Folt’s experience will ease transition to interim presidency
By Amanda Young And Ester Khachatryan, The Dartmouth Staff
Published on Saturday, June 9, 2012
College Provost Carol Folt will experience a relatively smooth transition to the position of interim College president due to her experience as an administrator at the College but faces challenges in familiarizing herself with current initiatives and overcoming a negative public image, according to students and faculty interviewed by The Dartmouth. Folt will begin her tenure on July 1 after College President Jim Yong Kim’s departure on June 30 to the World Bank.
Folt, who is Dartmouth’s chief academic officer and the second-highest ranking College official, has served as Provost since 2009 and will continue initiatives to improve “Dartmouth’s standing and excellence as a leader in higher education,” Chairman of the Board of Trustees Stephen Mandel ’78 said in a press release.
Many professors said that Folt’s experience serving as an administrator of the College and directing the strategic planning process has prepared her for a relatively seamless transition to interim president.
“She’s in many ways has been at Kim’s right or left-hand side,” biology professor Lee Witters said. “There’s not a lot of start-up time needing to grasp what are all the things that the President’s Office could be doing.”
Religion professor Nancy Frankenberry said that Folt will benefit from the support of the faculty and her strong relationship with Dean of the Faculty Michael Mastanduno.
“The most important aspect of the presidency as far as I’m concerned is to advance the teaching and the scholarship of the faculty of arts and sciences,” she said.
Psychology professor Todd Heatherton said that the interim president’s role is to facilitate ongoing initiatives rather than start new ones.
“Having someone who really knows how Dartmouth currently operates is good for an interim position,” he said. “You want to keep whatever progress we’re making on track.”
Most students interviewed by The Dartmouth said they were not very familiar with Folt’s accomplishments as provost or with what her position as interim president will entail.
Students familiar with Folt’s accomplishments as provost and dean of the faculty expressed mixed opinions on her appointment and future effectiveness.
Travis Blalock ’12 said he is neither surprised nor enthusiastic about Folt’s appointment as interim president. Blalock said Folt has proven to be more concerned with the perception of the College than with its substance.
“I don’t think that the expectations are very high for her so I don’t think people will be disappointed as they were with President Kim,” Blalock said. “I don’t imagine her launching a big initiative or doing that much at all.”
Aaron Cappelli ’12 said he supports Folt’s appointment since she is unlikely to institute radical proposals before the next president takes office.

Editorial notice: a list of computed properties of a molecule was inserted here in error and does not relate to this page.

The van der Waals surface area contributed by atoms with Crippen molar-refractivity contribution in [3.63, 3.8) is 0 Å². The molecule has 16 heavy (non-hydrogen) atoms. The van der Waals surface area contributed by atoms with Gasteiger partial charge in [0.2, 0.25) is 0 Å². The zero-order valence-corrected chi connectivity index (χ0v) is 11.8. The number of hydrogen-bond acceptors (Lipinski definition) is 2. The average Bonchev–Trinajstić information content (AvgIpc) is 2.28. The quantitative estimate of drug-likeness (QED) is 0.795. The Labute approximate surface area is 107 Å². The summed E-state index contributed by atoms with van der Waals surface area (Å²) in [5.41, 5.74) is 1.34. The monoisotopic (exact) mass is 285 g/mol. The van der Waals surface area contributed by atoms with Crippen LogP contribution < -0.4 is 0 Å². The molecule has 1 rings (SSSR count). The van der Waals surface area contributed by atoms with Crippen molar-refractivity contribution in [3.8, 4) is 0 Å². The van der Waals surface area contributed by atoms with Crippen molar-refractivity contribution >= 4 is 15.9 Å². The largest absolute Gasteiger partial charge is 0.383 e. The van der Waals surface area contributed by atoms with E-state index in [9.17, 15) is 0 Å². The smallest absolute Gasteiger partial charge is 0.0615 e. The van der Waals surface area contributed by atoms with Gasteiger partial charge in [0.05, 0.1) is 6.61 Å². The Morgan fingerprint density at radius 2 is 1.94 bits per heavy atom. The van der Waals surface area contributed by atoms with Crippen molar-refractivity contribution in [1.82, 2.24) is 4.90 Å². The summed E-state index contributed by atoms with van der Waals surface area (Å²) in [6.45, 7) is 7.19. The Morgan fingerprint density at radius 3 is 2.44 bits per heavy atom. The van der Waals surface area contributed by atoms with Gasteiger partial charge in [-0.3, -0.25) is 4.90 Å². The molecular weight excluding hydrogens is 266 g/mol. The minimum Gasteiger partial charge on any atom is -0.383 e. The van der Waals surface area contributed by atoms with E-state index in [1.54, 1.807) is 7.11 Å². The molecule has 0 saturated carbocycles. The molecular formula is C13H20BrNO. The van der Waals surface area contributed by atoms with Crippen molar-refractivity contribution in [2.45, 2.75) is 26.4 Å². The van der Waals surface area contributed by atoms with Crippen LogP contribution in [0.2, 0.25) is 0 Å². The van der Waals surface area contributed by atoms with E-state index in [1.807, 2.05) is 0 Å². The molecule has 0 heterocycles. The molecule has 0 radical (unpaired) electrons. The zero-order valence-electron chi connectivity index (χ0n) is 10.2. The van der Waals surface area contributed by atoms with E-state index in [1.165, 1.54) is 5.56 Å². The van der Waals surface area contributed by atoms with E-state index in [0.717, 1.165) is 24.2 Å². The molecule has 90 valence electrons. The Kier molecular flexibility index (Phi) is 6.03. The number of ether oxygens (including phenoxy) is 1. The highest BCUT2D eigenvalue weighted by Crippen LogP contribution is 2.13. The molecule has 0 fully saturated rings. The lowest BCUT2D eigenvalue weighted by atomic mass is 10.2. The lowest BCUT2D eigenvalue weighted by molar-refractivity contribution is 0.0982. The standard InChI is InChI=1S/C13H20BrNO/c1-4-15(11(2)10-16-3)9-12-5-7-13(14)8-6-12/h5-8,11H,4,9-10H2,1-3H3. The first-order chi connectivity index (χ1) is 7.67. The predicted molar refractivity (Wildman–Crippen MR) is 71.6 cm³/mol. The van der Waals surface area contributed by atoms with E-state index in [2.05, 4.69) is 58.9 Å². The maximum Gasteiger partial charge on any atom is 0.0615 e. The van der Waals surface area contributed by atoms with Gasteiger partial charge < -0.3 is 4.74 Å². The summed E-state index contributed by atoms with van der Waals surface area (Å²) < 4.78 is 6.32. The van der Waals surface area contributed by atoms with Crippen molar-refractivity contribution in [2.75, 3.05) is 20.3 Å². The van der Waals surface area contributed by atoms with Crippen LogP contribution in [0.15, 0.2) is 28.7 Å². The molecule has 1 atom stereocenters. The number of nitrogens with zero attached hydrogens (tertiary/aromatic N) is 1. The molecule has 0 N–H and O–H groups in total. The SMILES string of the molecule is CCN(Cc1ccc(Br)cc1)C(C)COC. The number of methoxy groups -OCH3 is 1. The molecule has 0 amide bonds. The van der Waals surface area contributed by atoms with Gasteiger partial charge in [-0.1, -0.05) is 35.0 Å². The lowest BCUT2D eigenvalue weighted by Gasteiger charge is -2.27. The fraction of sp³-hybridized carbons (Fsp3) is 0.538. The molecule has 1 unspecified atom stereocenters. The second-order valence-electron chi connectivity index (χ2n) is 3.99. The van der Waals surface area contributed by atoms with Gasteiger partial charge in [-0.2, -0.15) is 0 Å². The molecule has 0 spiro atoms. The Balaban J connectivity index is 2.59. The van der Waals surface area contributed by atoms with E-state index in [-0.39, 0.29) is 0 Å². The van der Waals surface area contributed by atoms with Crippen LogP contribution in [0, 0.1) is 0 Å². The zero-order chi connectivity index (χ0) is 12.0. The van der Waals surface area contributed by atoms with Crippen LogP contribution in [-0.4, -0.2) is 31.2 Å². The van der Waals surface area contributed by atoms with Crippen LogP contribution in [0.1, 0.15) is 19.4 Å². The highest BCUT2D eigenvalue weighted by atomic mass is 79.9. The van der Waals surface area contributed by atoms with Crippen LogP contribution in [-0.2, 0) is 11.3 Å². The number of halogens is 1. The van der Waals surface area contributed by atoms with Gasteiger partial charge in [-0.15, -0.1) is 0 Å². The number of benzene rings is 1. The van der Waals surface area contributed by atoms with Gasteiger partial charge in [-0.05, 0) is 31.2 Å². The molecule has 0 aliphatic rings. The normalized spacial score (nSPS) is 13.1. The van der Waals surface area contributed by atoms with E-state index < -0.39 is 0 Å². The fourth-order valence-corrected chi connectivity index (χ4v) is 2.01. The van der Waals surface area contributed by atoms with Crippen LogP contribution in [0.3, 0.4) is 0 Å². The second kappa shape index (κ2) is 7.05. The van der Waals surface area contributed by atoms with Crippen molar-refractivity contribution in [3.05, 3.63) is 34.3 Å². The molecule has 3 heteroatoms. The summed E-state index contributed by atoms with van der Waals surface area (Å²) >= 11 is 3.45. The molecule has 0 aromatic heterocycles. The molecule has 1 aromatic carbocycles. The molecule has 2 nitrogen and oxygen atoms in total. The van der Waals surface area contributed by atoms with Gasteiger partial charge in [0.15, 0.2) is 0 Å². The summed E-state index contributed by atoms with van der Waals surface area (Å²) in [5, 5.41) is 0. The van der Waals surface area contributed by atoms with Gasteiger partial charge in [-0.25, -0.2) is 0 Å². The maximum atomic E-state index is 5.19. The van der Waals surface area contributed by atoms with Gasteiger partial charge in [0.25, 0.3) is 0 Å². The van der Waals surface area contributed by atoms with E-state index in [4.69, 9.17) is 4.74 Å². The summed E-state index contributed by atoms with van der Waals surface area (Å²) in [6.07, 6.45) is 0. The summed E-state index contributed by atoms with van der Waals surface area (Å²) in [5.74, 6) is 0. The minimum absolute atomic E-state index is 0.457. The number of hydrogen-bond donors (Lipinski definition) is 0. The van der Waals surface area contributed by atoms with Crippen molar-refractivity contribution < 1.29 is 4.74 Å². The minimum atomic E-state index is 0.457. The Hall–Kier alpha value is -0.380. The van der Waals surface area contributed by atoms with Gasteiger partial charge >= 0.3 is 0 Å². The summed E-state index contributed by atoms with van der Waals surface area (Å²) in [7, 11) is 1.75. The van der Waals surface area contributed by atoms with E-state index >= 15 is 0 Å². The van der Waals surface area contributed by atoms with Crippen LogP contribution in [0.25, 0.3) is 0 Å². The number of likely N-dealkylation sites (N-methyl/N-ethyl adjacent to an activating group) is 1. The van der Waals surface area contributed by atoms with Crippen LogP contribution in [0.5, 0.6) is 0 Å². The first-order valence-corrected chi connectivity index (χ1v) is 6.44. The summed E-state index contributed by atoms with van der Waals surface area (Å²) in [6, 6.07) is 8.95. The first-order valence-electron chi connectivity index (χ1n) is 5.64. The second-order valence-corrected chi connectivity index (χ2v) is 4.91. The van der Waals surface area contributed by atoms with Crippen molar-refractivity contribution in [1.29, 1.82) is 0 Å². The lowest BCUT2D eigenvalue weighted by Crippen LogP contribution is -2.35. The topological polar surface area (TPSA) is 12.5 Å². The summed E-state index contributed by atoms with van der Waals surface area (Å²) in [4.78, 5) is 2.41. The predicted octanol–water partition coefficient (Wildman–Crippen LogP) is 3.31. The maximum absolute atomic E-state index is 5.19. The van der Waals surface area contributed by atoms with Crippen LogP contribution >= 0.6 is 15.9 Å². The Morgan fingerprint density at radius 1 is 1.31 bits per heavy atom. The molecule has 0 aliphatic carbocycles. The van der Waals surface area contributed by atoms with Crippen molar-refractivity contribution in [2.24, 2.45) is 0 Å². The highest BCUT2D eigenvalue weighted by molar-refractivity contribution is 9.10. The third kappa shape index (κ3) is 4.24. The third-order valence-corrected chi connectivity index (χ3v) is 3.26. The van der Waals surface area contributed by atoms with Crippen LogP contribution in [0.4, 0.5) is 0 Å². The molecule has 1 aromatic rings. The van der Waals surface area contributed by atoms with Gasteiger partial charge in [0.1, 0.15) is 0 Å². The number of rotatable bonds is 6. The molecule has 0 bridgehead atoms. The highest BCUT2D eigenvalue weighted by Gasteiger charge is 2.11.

“She is a good option and her role in the College is significant,” Cappelli said. “It makes sense to replace a high manager with a high manager.”
Vice chair of the Student Presidential Committee on Sexual Assault Anneliese Sendax ’13 said Folt’s experience teaching at Dartmouth gives her an understanding of the student body and its needs.
“While it is important for the student body to know who she is and what matters to her, it is more important that Provost Folt is ready to take on the immense task of running a college,” Sendax said.
Folt’s involvement in the College’s strategic planning process will help her continue Kim’s initiatives, according to engineering professor Tillman Gerngross.
“I think she’s the ideal choice to take that momentum forward and continue that work for the next year or year and a half,” he said.
Witters said he hopes Folt pushes the College in new directions on student issues like sexual assault, hazing, incidents of homophobia and advising.
“She has a rare opportunity to be therefore bold because she doesn’t have any internal start-up time to acclimatize herself to that position,” he said.
Some faculty members commended Folt’s choice to remove herself from considerations for the permanent presidency.
A professor who wished to remain anonymous due to his position at the College said that the faculty would be “reluctant” to accept Folt as a permanent president of the College due to her top-down administrative style.
“You can’t be an effective university administrator in a place like Dartmouth and be a micro-manager,” he said.
If Folt had remained a candidate for president, she would have scared off potential applicants who would view the selection process as an ‘inside job,’” according to another professor who wished to remain anonymous.
“By taking her name out of consideration, she is helping to expand the potential universe of qualified candidates,” the professor said.
Folt began teaching at the College in 1983 as a biology professor and has since served as dean of graduate studies, dean of faculty and provost.
Folt led reforms to enhance teaching and learning, and created the position of associate dean of the faculty for arts and sciences to encourage interdisciplinary study at the College.
Folt’s tenure as dean of faculty was marked by controversy when several prominent faculty members resigned, including former music professor Jon Appleton, who said that Folt was “ineffective” and cited her dishonesty as a factor in his resignation after a 38-year teaching career.
Speech professor Jim Kuypers resigned in 2005 after his requests to add more faculty members to the Office of Speech and maintain the department’s independence were not satisfied.
In 2010, Folt worked with Kim on the College’s strategic planning process to support faculty, strengthen the curriculum and improve student education in light of budget cuts and administrative restructuring.